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United Kingdom - Food and Drink

  • Proper English Breakfast
  • Victoria Sponge Cake
  • Pudding
  • Stew
  • Strawberries and Cream


When thinking about Britain, traditional comfort food comes to mind, rather than world-class cuisine.  The world views the British as a meat and potatoes culture, which they were for a long time, however, the food culture in Britain is changing and it is a very exciting time.  Michelin star restaurants are popping up throughout the nation and TV chefs are entertaining international audiences.  There is a new emphasis on local and fresh foods, and in Britain’s larger cities, every type of ethic food is available.  As one kingdom made up of four distinct countries, it is not surprising that each country has their own specialties that should not be missed.


Popular dishes in Wales include:

Welsh rarebit: Originating in the 18th century, this is the Welsh version of cheese on toast.  This tasty sandwich contains Welsh cheese, ale and mustard mixed together and served on toast.

Glamorgan Sausage: These vegetarian sausages are on many menus in Wales.  They are made with Caerphilly cheese and leeks and coated in breadcrumbs.

Welsh Cakes: These cakes are small in size, but incredibly tasty.  Baked on a griddle, they are flavoured with spice and dried fruit and traditionally served warm with sprinkled sugar.

Drinks: Cider is very popular in Wales, as are beer brands like Purple Moose, Brains and Felinfoel.  The Welsh answer to single malt whisky is Penderyn and Merlyn is a popular cream liqueur. 


Popular dishes in Northern Ireland include:

Champ: This is the definition of comfort food that consists of mashed potatoes made with butter, warm milk and spring onions.

Irish Stew: This is a staple of many Irish households and contains lamb meat, potatoes, carrots and onions.  The Ulster version uses steak pieces instead of lamb.

Lough Neagh Eel: This dish is made up of fried pieces of eel cooked in a white wine onion sauce.  It can also be smoked and served as a starter.  Traditionally, in Northern Ireland, this dish is eaten on Halloween.

Drinks: Naturally, Guinness is a popular drink in Northern Ireland as is Bushmills Irish whiskey from County Antrim.


Popular dishes in Scotland include:

Scotch Pie: A favourite snack food amongst the Scots, Scotch pies are often eaten at sporting events like soccer matches because their double crust makes them easy to hold.  They are small and savoury pies filled with minced meat.

Haggis: This is Scotland’s national dish and is a savoury pudding.  Ingredients include minced offal of a sheep, pig or cow mixed with suet, onions, oatmeal, spices and seasonings.  Often considered not for the faint of heart because it was traditionally boiled in a sheep’s stomach, today haggis is usually cooked in a synthetic casing.

Fish and chips: This is Scotland’s most favourite takeaway meal.  Usually it is battered cod or haddock that gets deep-fried and served with chips.

Drinks: Scotland’s national drink is whisky as it has been produced in the country for centuries.  Tennants is a popular lager, and Irn-Bru, a ginger-coloured soft drink is available everywhere.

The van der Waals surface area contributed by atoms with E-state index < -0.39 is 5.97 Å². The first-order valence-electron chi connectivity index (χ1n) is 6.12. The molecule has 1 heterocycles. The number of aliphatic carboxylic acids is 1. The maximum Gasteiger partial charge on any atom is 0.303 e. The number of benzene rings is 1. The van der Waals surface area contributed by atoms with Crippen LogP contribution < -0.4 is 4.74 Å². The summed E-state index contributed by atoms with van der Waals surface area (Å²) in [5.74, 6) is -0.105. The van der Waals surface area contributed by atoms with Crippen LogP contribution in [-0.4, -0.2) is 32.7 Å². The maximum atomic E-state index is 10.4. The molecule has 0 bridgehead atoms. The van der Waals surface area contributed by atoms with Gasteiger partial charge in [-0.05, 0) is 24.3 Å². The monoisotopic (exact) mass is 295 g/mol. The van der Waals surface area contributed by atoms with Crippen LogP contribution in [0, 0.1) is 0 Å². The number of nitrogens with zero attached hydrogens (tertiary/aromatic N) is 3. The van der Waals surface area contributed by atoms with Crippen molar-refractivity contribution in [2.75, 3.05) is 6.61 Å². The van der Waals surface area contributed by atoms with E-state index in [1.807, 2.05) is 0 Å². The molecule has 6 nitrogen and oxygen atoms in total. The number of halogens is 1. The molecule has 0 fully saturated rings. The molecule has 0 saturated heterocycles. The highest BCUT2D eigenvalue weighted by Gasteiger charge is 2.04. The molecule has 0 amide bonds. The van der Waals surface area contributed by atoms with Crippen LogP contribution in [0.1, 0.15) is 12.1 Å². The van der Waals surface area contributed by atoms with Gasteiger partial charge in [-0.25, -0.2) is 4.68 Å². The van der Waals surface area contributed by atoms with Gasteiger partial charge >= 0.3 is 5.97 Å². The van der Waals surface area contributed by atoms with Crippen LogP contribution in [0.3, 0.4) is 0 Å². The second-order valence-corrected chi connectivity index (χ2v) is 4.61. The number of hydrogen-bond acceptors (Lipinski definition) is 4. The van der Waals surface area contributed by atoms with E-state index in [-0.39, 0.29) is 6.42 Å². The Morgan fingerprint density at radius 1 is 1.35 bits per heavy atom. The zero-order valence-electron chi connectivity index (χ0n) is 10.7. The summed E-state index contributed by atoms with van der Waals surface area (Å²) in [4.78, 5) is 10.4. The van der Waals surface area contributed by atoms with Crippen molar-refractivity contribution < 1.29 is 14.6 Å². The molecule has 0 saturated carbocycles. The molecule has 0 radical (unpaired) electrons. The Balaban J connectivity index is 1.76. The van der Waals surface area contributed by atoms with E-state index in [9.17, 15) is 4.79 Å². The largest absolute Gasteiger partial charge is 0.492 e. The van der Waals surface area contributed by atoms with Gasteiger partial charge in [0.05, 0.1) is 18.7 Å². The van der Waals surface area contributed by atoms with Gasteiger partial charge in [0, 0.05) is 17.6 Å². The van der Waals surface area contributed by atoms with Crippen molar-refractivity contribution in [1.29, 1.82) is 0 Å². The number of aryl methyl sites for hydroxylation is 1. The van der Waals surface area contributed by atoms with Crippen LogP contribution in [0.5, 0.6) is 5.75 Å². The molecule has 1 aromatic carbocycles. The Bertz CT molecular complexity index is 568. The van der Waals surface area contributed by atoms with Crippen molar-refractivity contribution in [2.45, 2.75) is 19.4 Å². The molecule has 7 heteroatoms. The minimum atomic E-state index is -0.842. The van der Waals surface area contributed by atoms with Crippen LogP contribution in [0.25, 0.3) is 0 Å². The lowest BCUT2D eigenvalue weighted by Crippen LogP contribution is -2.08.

Popular dishes in England include:

Ploughman’s Lunch: This is a dish found in many pubs across England.  It is made up of cheese, gherkins, and pickled onions served with delicious fresh bread.

Sunday Roast: This is a staple in many English (and British) homes.  It is usually roast beef served with roast potatoes, various vegetables and Yorkshire pudding.

Toad-in-the-hole: This meal consists of sausage that has been cooked in Yorkshire pudding batter.  It is then served with gravy.

Drinks: Bitters and lagers are the most popular beers in England, and cider is a favourite amongst many people.  Gin is often the choice spirit, and Pimms, a gin-based drink made with lemonade, fruit, cucumber and mint is often prepared in the summer.  Tea is considered the nation’s drink, however it is popular throughout the UK.


Things to know:

A service charge of between 10-15% may be added to bills in restaurants.  If this is the case, a further tip is not necessary.  However, if no service charge has been added, than a tip for good service is appreciated.


Drinking age:

People aged 16 and 17 can drink beer, wine or cider with a meal if an adult accompanies them.  They cannot buy alcohol until they are 18.


United Kingdom Travel Information

At Goway we believe that a well-informed traveller is a safer traveller. With this in mind, we have compiled an easy to navigate travel information section dedicated to United Kingdom.

Learn about the history and culture of United Kingdom, the must-try food and drink, and what to pack in your suitcase. Read about United Kingdom's nature and wildlife, weather and geography, along with 'Country Quickfacts' compiled by our travel experts. Our globetrotting tips, as well as our visa and health information will help ensure you're properly prepared for a safe and enjoyable trip. The only way you could possibly learn more is by embarking on your journey and discovering United Kingdom for yourself. Start exploring… book one of our United Kingdom tours today!


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